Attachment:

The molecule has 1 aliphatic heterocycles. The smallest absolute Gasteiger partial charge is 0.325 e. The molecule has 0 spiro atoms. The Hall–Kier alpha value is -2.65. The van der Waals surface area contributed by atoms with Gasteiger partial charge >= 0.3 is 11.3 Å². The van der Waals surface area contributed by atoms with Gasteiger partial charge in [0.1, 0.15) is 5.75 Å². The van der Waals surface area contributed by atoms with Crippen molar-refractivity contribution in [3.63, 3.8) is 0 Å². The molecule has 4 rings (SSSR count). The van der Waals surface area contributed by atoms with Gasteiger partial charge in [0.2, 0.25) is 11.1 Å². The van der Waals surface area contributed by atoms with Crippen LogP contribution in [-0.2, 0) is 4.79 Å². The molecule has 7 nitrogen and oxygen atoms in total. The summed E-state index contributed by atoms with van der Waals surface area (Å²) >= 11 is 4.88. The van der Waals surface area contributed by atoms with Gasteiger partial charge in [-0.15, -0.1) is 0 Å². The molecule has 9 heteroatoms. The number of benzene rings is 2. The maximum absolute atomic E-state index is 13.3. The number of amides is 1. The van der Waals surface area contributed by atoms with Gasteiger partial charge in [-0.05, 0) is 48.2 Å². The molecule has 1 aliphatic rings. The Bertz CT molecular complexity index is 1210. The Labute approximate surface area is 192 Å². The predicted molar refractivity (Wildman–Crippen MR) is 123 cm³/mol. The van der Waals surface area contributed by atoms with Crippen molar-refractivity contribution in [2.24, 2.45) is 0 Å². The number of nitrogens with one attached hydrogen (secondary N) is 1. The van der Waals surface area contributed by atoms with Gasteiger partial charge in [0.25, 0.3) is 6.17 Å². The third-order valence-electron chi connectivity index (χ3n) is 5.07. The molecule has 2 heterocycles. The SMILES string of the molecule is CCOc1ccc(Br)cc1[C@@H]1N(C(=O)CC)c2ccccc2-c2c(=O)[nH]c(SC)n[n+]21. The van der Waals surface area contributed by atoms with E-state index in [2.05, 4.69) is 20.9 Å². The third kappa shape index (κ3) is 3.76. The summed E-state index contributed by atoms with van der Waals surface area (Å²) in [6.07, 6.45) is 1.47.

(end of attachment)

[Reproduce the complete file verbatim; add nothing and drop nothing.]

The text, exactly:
The molecule has 1 aliphatic heterocycles. The smallest absolute Gasteiger partial charge is 0.325 e. The molecule has 0 spiro atoms. The Hall–Kier alpha value is -2.65. The van der Waals surface area contributed by atoms with Gasteiger partial charge >= 0.3 is 11.3 Å². The van der Waals surface area contributed by atoms with Gasteiger partial charge in [0.1, 0.15) is 5.75 Å². The van der Waals surface area contributed by atoms with Crippen molar-refractivity contribution in [3.63, 3.8) is 0 Å². The molecule has 4 rings (SSSR count). The van der Waals surface area contributed by atoms with Gasteiger partial charge in [0.2, 0.25) is 11.1 Å². The van der Waals surface area contributed by atoms with Crippen LogP contribution in [-0.2, 0) is 4.79 Å². The molecule has 7 nitrogen and oxygen atoms in total. The summed E-state index contributed by atoms with van der Waals surface area (Å²) >= 11 is 4.88. The van der Waals surface area contributed by atoms with Gasteiger partial charge in [-0.15, -0.1) is 0 Å². The molecule has 9 heteroatoms. The number of benzene rings is 2. The maximum absolute atomic E-state index is 13.3. The number of amides is 1. The van der Waals surface area contributed by atoms with Gasteiger partial charge in [-0.05, 0) is 48.2 Å². The molecule has 1 aliphatic rings. The Bertz CT molecular complexity index is 1210. The Labute approximate surface area is 192 Å². The predicted molar refractivity (Wildman–Crippen MR) is 123 cm³/mol. The van der Waals surface area contributed by atoms with Crippen molar-refractivity contribution in [2.24, 2.45) is 0 Å². The number of nitrogens with one attached hydrogen (secondary N) is 1. The van der Waals surface area contributed by atoms with Gasteiger partial charge in [0.25, 0.3) is 6.17 Å². The third-order valence-electron chi connectivity index (χ3n) is 5.07. The molecule has 2 heterocycles. The SMILES string of the molecule is CCOc1ccc(Br)cc1[C@@H]1N(C(=O)CC)c2ccccc2-c2c(=O)[nH]c(SC)n[n+]21. The van der Waals surface area contributed by atoms with E-state index in [2.05, 4.69) is 20.9 Å². The third kappa shape index (κ3) is 3.76. The summed E-state index contributed by atoms with van der Waals surface area (Å²) in [6.07, 6.45) is 1.47.